But the continuing puzzle of this story is that just when you think it's too confusing, another complication turns up. The SOE had a rivalry going with Britain's traditional overseas intelligence agency, the Secret Intelligence Service or MI6. The head of MI6 at the time was the legendary Sir Stewart Menzies, though he was not legendary at the time, when he was known only as "C." If this reminds you of something, it's probably because a young Royal Navy Commander named Ian Fleming, who worked under Menzies, later invented a spy called James Bond who worked for an MI6 chief known only as "M " and seemingly based on Menzies (whose real name, curiously, begins with "M"). Menzies remains a legendary spymaster. He is known to have been fiercely hostile to Darlan, as revealed in Alexander Cadogan's diaries..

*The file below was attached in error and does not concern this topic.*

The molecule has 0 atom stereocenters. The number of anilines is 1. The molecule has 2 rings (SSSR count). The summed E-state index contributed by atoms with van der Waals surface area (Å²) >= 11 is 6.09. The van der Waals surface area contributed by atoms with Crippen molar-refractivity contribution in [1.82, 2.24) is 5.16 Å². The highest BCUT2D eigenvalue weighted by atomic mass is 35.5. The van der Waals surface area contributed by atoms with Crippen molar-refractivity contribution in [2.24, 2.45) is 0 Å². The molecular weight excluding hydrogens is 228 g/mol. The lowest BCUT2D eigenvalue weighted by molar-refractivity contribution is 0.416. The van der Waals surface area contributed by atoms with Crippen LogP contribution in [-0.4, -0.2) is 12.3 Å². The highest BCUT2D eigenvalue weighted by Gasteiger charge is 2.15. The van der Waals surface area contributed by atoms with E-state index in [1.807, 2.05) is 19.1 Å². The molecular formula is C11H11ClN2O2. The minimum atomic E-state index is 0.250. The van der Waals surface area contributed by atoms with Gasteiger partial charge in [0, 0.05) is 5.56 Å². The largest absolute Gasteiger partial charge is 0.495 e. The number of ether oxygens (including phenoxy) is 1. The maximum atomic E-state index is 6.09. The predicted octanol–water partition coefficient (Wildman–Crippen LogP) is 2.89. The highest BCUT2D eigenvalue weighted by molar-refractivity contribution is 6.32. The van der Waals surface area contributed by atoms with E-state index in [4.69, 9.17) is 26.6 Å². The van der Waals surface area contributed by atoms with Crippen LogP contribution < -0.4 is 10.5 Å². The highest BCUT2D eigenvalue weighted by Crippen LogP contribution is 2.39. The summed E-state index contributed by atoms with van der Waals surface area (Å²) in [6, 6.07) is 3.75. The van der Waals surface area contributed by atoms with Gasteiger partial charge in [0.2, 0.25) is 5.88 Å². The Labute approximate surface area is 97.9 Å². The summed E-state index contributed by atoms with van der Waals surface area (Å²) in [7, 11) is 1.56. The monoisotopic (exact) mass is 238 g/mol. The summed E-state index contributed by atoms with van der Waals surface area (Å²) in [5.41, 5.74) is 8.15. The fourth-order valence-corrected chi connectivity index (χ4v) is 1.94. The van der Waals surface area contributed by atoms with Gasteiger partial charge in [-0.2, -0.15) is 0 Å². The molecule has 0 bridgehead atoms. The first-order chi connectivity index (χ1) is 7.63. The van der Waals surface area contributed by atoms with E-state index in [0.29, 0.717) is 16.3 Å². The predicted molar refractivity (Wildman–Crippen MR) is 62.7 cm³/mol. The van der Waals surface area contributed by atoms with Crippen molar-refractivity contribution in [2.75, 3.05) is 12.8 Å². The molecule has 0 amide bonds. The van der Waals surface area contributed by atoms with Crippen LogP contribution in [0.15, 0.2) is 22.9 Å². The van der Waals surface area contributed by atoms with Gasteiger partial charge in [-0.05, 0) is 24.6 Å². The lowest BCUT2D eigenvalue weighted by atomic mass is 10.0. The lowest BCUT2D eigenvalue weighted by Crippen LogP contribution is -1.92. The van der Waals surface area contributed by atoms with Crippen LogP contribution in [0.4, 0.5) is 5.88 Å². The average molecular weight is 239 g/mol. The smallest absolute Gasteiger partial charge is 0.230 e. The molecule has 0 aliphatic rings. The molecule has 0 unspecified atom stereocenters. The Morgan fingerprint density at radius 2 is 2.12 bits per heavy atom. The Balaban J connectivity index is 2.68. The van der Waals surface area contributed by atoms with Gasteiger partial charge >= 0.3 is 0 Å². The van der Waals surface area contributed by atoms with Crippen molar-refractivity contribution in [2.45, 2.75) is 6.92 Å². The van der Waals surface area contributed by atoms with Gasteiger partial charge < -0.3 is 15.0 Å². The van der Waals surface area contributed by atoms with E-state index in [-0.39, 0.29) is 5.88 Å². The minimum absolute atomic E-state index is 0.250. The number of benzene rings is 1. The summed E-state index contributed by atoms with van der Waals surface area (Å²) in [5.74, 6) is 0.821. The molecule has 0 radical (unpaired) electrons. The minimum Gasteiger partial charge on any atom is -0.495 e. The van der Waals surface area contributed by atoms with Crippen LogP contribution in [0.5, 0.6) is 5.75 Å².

Now, "C" rarely left England during the war, and usually not at holidays, and generally for operational reasons. Yet at Christmastime 1942 he made a secret visit (so secret his own Personal Assistant returned from the holidays without realizing his boss had been gone) to, of all, places, Algiers. (Ostensibly, to meet a French counterpart on Christmas Eve.) He was lunching in Algiers (with multiple witnesses, of course) when Darlan was killed. If MI6 was responsible, the fingerprints seeming to implicate OSS and SOE could be meant as a diversion. Or maybe all were involved.

Rivals the sort of conspiracy theories we often hear in the Middle East, doesn't it? Perhaps it really was all of the suspects, as in Murder on the Orient Express. Other than the drum-head conviction and immediate execution of Bonnier, basically nobody else was ever punished. And if any of the people mentioned in this account spent a moment  mourning Admiral Darlan, it doesn't seem to appear in the record.

Again, I'm not pointing the finger anywhere. After 70 years, if there is a paper trail somewhere, it is buried mighty deep. (And Menzies was known for not leaving paper trails.)